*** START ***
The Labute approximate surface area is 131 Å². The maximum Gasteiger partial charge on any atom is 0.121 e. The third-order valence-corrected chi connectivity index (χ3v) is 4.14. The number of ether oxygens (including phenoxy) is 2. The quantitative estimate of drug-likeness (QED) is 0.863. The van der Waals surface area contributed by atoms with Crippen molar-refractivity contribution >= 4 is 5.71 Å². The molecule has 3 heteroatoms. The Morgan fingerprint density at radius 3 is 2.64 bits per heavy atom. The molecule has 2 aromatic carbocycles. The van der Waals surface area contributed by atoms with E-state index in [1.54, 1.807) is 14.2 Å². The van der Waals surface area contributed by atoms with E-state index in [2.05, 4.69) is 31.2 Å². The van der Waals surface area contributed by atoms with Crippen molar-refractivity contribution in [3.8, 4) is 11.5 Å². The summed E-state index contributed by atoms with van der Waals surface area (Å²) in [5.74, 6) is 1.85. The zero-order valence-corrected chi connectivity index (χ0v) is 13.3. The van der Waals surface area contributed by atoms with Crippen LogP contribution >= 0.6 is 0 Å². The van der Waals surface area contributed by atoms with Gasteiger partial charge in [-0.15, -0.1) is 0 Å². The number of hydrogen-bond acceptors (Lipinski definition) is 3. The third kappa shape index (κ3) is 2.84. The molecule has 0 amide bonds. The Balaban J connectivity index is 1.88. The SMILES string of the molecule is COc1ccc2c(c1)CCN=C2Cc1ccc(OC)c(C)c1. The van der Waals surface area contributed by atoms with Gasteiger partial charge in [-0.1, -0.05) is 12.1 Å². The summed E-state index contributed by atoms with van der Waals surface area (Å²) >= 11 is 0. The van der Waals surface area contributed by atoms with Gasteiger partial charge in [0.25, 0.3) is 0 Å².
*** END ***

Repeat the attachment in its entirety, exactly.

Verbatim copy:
The Labute approximate surface area is 131 Å². The maximum Gasteiger partial charge on any atom is 0.121 e. The third-order valence-corrected chi connectivity index (χ3v) is 4.14. The number of ether oxygens (including phenoxy) is 2. The quantitative estimate of drug-likeness (QED) is 0.863. The van der Waals surface area contributed by atoms with Crippen molar-refractivity contribution >= 4 is 5.71 Å². The molecule has 3 heteroatoms. The Morgan fingerprint density at radius 3 is 2.64 bits per heavy atom. The molecule has 2 aromatic carbocycles. The van der Waals surface area contributed by atoms with E-state index in [1.54, 1.807) is 14.2 Å². The van der Waals surface area contributed by atoms with E-state index in [2.05, 4.69) is 31.2 Å². The van der Waals surface area contributed by atoms with Crippen molar-refractivity contribution in [3.8, 4) is 11.5 Å². The summed E-state index contributed by atoms with van der Waals surface area (Å²) in [5.74, 6) is 1.85. The zero-order valence-corrected chi connectivity index (χ0v) is 13.3. The van der Waals surface area contributed by atoms with Crippen LogP contribution >= 0.6 is 0 Å². The van der Waals surface area contributed by atoms with Gasteiger partial charge in [-0.15, -0.1) is 0 Å². The number of hydrogen-bond acceptors (Lipinski definition) is 3. The third kappa shape index (κ3) is 2.84. The molecule has 0 amide bonds. The Balaban J connectivity index is 1.88. The SMILES string of the molecule is COc1ccc2c(c1)CCN=C2Cc1ccc(OC)c(C)c1. The van der Waals surface area contributed by atoms with Gasteiger partial charge in [-0.1, -0.05) is 12.1 Å². The summed E-state index contributed by atoms with van der Waals surface area (Å²) >= 11 is 0. The van der Waals surface area contributed by atoms with Gasteiger partial charge in [0.25, 0.3) is 0 Å².